With California on the precipice of an older adult population explosion – part of the greatest demographic shift in the history of planet Earth — there must be a comprehensive state plan to train workers to support all of these aging people. Right?
“There’s a huge demand for a prepared workforce and there’s no traction from any of the systems in any of the national or local models,” says Janet Frank, a national expert on workforce development and past president of the California Council on Gerontology and Geriatrics.
“People are afraid of (aging),” agrees June Simmons, who heads the San Fernando-based Partners in Care Foundation. “There is such a thing as ageism.”
The state is awash in indifference and uncertainty about training an elder workforce. As a result, the approaching “silver tsunami” could wreak havoc on a state that is lacking a comprehensive training plan and suffers from a lack of vision, disincentives for critical jobs like geriatricians, and pervasive ageism.
While the state’s overall population will grow 10% by 2024, the older adult population will jump a whopping 50% according to a 2014 report from the Public Policy Institute of California, or PPIC. By 2030, nearly one in five Californians will be over 65 — 8.4 million older adults.
“California faces a severe shortage of geriatric-trained professionals and paraprofessionals,” says last year’s critical aging report, A Shattered System: Reforming Long-Term Care in California. “In 2011, the state had only 739 geriatricians – or one for every 5,968 older adults. In addition, less than one percent of all Registered Nurses are certified in gerontology.”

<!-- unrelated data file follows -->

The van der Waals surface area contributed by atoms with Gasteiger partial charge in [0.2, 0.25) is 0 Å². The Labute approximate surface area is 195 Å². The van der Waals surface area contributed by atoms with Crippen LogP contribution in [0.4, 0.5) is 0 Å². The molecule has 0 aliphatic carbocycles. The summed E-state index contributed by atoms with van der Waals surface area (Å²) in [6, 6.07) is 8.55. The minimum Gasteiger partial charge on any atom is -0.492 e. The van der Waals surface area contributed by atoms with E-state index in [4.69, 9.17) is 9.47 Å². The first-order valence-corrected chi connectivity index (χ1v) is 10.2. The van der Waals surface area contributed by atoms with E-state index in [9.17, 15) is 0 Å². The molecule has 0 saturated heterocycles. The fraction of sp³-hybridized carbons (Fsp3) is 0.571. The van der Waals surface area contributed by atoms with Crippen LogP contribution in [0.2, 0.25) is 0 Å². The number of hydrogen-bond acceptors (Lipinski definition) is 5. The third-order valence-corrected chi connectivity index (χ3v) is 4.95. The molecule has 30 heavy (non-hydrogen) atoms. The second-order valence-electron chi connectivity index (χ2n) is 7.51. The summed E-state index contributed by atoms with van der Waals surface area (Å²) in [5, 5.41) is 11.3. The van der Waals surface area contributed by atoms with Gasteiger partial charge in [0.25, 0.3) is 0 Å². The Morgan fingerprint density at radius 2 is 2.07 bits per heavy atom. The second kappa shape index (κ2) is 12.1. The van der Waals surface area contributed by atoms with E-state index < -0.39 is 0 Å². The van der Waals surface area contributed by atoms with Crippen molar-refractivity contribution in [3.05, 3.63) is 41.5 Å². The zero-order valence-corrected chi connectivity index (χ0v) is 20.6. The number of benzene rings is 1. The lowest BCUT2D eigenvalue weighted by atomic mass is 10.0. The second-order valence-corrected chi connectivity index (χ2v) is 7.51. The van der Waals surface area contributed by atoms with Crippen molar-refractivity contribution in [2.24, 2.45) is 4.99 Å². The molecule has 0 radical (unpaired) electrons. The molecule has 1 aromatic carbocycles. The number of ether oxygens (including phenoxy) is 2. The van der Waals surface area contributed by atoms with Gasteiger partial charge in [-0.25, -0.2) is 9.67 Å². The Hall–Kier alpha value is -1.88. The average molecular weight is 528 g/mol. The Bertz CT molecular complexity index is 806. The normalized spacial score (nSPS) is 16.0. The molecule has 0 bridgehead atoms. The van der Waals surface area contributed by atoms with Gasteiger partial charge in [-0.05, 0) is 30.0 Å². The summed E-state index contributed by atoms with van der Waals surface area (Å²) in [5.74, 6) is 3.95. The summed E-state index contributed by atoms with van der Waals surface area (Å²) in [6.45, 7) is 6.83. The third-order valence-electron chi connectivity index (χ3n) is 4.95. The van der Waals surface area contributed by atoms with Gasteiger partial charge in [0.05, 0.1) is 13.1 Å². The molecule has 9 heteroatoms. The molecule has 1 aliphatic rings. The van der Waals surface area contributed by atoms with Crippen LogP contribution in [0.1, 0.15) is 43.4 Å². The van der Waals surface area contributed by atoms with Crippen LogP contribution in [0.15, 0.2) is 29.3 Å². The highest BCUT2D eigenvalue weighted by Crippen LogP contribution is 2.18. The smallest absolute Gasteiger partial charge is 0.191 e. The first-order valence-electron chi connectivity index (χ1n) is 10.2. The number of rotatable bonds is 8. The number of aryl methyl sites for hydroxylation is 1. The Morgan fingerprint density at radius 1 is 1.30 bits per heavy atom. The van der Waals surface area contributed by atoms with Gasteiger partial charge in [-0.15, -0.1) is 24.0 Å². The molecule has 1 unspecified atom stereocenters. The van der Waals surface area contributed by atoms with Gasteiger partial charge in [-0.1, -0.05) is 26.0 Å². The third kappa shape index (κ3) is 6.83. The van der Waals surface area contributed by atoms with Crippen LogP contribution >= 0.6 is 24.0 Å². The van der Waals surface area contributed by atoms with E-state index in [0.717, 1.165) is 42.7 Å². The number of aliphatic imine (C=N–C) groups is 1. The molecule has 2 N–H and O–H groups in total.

California will need a vast new cadre of trained workers to care for its rapidly aging population. Besides the most important — geriatricians, caregivers, nurses, dementia specialists, and geriatric mental health experts — a wide swath of other workers will be needed to address the specific needs of older adults.
Yet even one of the nation’s staunchest aging allies is shifting its focus.
The Hartford Foundation has spent half a billion dollars for geriatric training and education over the past three decades, since it first began funding dozens of Geriatric Centers of Excellence nationwide, including three now in California: UCLA, UC San Francisco and UC San Diego (the last focusing on geriatric psychiatry).
The centers have faithfully trained physicians, faculty and fellows — a big picture approach to aging — but the inititiave’s funding will end in 2019 after Hartford trustees decided to focus instead on more practical applications in local clinical settings.
“We were building up the supply and thought people, including government, would wake up by now to understand the need for (workforce education),” says Hartford’s Nora OBrien-Suric. “It’s not happening and I don’t know why.”
Dr. David Reuben, who co-directs the UCLA / Hartford Center of Excellence, says not only is the center losing its Hartford funding, but also support from Atlantic Philanthropies (this year) and The Reynolds Foundation (in 2017).
“Geriatrics academic health centers have taken a big hit with the loss of Reynolds and Atlantic philanthropies funding and the changes in focus of Hartford,” says Reuben. “These are all occurring within a couple year time frame, making the blow particularly hard.”
Other funding has arrived, but in a vastly different form.
UCLA is one of four California universities to receive federal dollars for workforce education under the Geriatric Workforce Enhancement Project, or GWEP.
Yet these grants have a much smaller, more targeted scope within local communities. To some, they seem like a drop in the bucket.